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Baseball, Strength And Conditioning

Resistance Training to Offset Little League Elbow and Shoulder

Resistance Training to Offset Little League Elbow and Shoulder
Published: 2021-06-11

What is Little League Elbow and Shoulder?

“Little League” elbow and shoulder refers to a group of elbow and shoulder injuries related to the stress of repetitive throwing in children with open growth plates (1, 3, 9). These injuries result from repetitively throwing a ball, which can lead to tissue breakdown that is too fast for the body to repair. This is called an overuse injury, and they are very common in young athletes.  These injuries occur most often in pitchers, but also in other players, such as catchers, shortstops, third basemen, and outfielders. 

Growth plates are the weakest part of a developing elbow or shoulder because they are made of cartilage, a softer tissue than bone. During the acceleration of the throwing motion, a large amount of tension is placed on the inner (medial) structures of the elbow and the shoulder joint. In order to compensate for this, the outer (lateral) elbow and shoulder structures become compressed. Repetitive microtrauma to the growth plates from performing too many throwing motions results in Little League elbow or shoulder (1, 3, 9).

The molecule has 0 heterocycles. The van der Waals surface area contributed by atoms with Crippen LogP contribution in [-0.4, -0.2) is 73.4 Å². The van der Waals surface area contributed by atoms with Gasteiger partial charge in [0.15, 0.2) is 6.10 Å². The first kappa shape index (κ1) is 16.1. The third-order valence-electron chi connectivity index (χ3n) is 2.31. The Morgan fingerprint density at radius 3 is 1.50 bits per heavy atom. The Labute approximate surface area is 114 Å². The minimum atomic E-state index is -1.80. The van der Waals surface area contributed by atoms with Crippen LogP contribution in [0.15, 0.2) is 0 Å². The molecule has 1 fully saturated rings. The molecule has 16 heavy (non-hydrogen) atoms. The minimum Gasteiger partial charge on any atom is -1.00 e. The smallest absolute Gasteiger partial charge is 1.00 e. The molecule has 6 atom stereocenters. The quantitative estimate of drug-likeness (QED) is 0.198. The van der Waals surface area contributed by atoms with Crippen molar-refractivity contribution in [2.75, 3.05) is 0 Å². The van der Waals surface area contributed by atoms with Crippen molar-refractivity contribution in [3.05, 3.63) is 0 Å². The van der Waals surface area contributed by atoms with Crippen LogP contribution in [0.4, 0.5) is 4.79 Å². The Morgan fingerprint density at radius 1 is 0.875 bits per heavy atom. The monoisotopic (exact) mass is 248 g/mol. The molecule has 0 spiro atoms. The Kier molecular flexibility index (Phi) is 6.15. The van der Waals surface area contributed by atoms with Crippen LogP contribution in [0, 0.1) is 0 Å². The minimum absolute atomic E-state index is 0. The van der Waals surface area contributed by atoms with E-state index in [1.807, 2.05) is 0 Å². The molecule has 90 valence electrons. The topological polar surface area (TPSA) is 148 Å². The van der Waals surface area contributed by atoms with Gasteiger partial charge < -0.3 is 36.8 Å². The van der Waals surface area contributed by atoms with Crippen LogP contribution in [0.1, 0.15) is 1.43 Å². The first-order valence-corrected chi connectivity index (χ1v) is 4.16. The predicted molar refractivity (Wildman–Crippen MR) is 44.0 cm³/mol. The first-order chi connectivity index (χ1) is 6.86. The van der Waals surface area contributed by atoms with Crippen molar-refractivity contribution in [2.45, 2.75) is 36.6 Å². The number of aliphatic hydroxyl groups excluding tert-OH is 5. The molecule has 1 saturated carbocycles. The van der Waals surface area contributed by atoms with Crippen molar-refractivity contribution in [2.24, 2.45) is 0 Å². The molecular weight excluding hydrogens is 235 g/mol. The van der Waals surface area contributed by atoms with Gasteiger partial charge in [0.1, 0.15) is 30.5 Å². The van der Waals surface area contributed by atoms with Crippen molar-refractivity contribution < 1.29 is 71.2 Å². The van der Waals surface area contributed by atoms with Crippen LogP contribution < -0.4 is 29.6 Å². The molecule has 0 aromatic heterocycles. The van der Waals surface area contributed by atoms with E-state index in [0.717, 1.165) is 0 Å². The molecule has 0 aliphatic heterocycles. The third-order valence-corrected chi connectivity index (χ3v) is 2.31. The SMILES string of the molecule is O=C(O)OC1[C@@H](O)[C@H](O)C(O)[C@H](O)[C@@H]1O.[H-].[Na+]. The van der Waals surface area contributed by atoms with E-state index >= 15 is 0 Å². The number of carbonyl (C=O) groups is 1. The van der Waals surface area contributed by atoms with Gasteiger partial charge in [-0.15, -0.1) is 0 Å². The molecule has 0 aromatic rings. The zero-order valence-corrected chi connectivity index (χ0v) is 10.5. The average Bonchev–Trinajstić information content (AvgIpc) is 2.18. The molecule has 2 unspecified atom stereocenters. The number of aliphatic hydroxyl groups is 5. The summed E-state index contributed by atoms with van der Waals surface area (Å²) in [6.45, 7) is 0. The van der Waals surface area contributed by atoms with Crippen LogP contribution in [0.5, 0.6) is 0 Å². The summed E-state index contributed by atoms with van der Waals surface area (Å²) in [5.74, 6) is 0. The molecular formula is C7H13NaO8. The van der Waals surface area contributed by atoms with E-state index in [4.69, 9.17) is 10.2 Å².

Warning Signs

Those most susceptible to Little League elbow and shoulder are young athletes aged 9-16 years old (1, 3, 9).  Overuse injuries typically have a gradual onset and get progressively worse as athletes try to throw through the pain. The pain sets in with throwing or arm swinging motions and the discomfort can remain for several days. Young athletes most commonly complain of elbow pain on the medial side or shoulder pain on top or back of the shoulder.

What should I do if I think I have Little League elbow or shoulder?

If a player feels pain when they throw, it is important for them to let their coach or parent know.  Elbow and shoulder injuries should be taken seriously. With the proper treatment and strengthening, most of these injuries are fixable.  Ignoring the problem and delaying treatment can make the injury worse.  Early detection is important.  If it hurts, get it checked out.

How is Little League elbow and shoulder treated?